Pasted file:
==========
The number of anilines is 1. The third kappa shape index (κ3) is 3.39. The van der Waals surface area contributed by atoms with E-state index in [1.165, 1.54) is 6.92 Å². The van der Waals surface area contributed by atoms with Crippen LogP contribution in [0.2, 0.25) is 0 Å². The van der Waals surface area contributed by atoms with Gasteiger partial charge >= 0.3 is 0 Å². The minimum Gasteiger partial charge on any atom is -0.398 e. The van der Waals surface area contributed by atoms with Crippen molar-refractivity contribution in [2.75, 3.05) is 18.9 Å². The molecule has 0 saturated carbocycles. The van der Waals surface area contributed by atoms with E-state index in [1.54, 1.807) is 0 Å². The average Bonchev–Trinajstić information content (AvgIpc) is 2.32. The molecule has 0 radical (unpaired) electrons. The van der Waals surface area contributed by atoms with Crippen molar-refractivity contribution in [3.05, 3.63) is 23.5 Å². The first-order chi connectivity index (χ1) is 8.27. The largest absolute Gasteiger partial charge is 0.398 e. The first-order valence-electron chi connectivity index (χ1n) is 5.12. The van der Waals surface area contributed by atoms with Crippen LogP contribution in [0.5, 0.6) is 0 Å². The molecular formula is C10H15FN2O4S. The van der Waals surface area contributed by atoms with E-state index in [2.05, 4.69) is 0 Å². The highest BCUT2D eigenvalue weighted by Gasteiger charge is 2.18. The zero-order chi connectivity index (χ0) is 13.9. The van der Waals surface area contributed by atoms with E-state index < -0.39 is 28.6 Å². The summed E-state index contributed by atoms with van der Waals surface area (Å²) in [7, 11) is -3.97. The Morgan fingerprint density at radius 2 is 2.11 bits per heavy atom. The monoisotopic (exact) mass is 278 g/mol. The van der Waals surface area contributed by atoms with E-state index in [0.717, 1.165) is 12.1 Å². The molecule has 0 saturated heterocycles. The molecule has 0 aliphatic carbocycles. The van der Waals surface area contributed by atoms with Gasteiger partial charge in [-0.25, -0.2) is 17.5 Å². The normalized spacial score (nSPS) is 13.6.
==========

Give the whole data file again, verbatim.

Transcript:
The number of anilines is 1. The third kappa shape index (κ3) is 3.39. The van der Waals surface area contributed by atoms with E-state index in [1.165, 1.54) is 6.92 Å². The van der Waals surface area contributed by atoms with Crippen LogP contribution in [0.2, 0.25) is 0 Å². The van der Waals surface area contributed by atoms with Gasteiger partial charge >= 0.3 is 0 Å². The minimum Gasteiger partial charge on any atom is -0.398 e. The van der Waals surface area contributed by atoms with Crippen molar-refractivity contribution in [2.75, 3.05) is 18.9 Å². The molecule has 0 saturated carbocycles. The van der Waals surface area contributed by atoms with E-state index in [1.54, 1.807) is 0 Å². The average Bonchev–Trinajstić information content (AvgIpc) is 2.32. The molecule has 0 radical (unpaired) electrons. The van der Waals surface area contributed by atoms with Crippen molar-refractivity contribution in [3.05, 3.63) is 23.5 Å². The first-order chi connectivity index (χ1) is 8.27. The largest absolute Gasteiger partial charge is 0.398 e. The first-order valence-electron chi connectivity index (χ1n) is 5.12. The van der Waals surface area contributed by atoms with Crippen LogP contribution in [0.5, 0.6) is 0 Å². The molecular formula is C10H15FN2O4S. The van der Waals surface area contributed by atoms with E-state index in [2.05, 4.69) is 0 Å². The highest BCUT2D eigenvalue weighted by Gasteiger charge is 2.18. The zero-order chi connectivity index (χ0) is 13.9. The van der Waals surface area contributed by atoms with E-state index < -0.39 is 28.6 Å². The summed E-state index contributed by atoms with van der Waals surface area (Å²) in [7, 11) is -3.97. The Morgan fingerprint density at radius 2 is 2.11 bits per heavy atom. The monoisotopic (exact) mass is 278 g/mol. The van der Waals surface area contributed by atoms with E-state index in [0.717, 1.165) is 12.1 Å². The molecule has 0 saturated heterocycles. The molecule has 0 aliphatic carbocycles. The van der Waals surface area contributed by atoms with Gasteiger partial charge in [-0.25, -0.2) is 17.5 Å². The normalized spacial score (nSPS) is 13.6.